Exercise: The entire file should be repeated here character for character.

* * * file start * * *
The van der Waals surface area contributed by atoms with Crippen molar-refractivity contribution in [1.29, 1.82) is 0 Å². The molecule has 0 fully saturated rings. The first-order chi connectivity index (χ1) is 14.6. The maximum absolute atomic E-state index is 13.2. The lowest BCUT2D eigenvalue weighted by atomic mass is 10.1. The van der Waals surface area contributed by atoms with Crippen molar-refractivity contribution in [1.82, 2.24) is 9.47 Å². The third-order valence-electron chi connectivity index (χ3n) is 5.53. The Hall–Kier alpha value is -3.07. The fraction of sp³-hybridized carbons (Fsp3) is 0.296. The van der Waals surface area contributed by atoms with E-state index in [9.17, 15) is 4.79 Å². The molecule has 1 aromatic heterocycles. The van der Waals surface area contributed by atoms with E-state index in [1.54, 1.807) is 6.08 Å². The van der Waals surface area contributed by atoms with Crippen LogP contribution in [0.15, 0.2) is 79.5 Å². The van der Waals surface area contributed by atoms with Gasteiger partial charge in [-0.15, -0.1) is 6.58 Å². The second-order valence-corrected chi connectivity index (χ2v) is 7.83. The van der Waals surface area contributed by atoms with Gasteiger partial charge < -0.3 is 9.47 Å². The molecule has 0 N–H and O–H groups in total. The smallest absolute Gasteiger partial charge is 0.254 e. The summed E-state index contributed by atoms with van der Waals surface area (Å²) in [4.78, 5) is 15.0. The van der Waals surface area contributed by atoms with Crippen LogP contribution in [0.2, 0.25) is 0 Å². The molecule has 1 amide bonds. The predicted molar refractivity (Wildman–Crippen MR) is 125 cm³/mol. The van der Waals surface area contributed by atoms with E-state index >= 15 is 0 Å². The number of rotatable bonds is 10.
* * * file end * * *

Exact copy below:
The van der Waals surface area contributed by atoms with Crippen molar-refractivity contribution in [1.29, 1.82) is 0 Å². The molecule has 0 fully saturated rings. The first-order chi connectivity index (χ1) is 14.6. The maximum absolute atomic E-state index is 13.2. The lowest BCUT2D eigenvalue weighted by atomic mass is 10.1. The van der Waals surface area contributed by atoms with Crippen molar-refractivity contribution in [1.82, 2.24) is 9.47 Å². The third-order valence-electron chi connectivity index (χ3n) is 5.53. The Hall–Kier alpha value is -3.07. The fraction of sp³-hybridized carbons (Fsp3) is 0.296. The van der Waals surface area contributed by atoms with E-state index in [9.17, 15) is 4.79 Å². The molecule has 1 aromatic heterocycles. The van der Waals surface area contributed by atoms with E-state index in [1.54, 1.807) is 6.08 Å². The van der Waals surface area contributed by atoms with Crippen LogP contribution in [0.15, 0.2) is 79.5 Å². The van der Waals surface area contributed by atoms with Gasteiger partial charge in [-0.15, -0.1) is 6.58 Å². The second-order valence-corrected chi connectivity index (χ2v) is 7.83. The van der Waals surface area contributed by atoms with Gasteiger partial charge < -0.3 is 9.47 Å². The molecule has 0 N–H and O–H groups in total. The smallest absolute Gasteiger partial charge is 0.254 e. The summed E-state index contributed by atoms with van der Waals surface area (Å²) in [4.78, 5) is 15.0. The van der Waals surface area contributed by atoms with Crippen LogP contribution in [0.2, 0.25) is 0 Å². The molecule has 1 amide bonds. The predicted molar refractivity (Wildman–Crippen MR) is 125 cm³/mol. The van der Waals surface area contributed by atoms with E-state index >= 15 is 0 Å². The number of rotatable bonds is 10.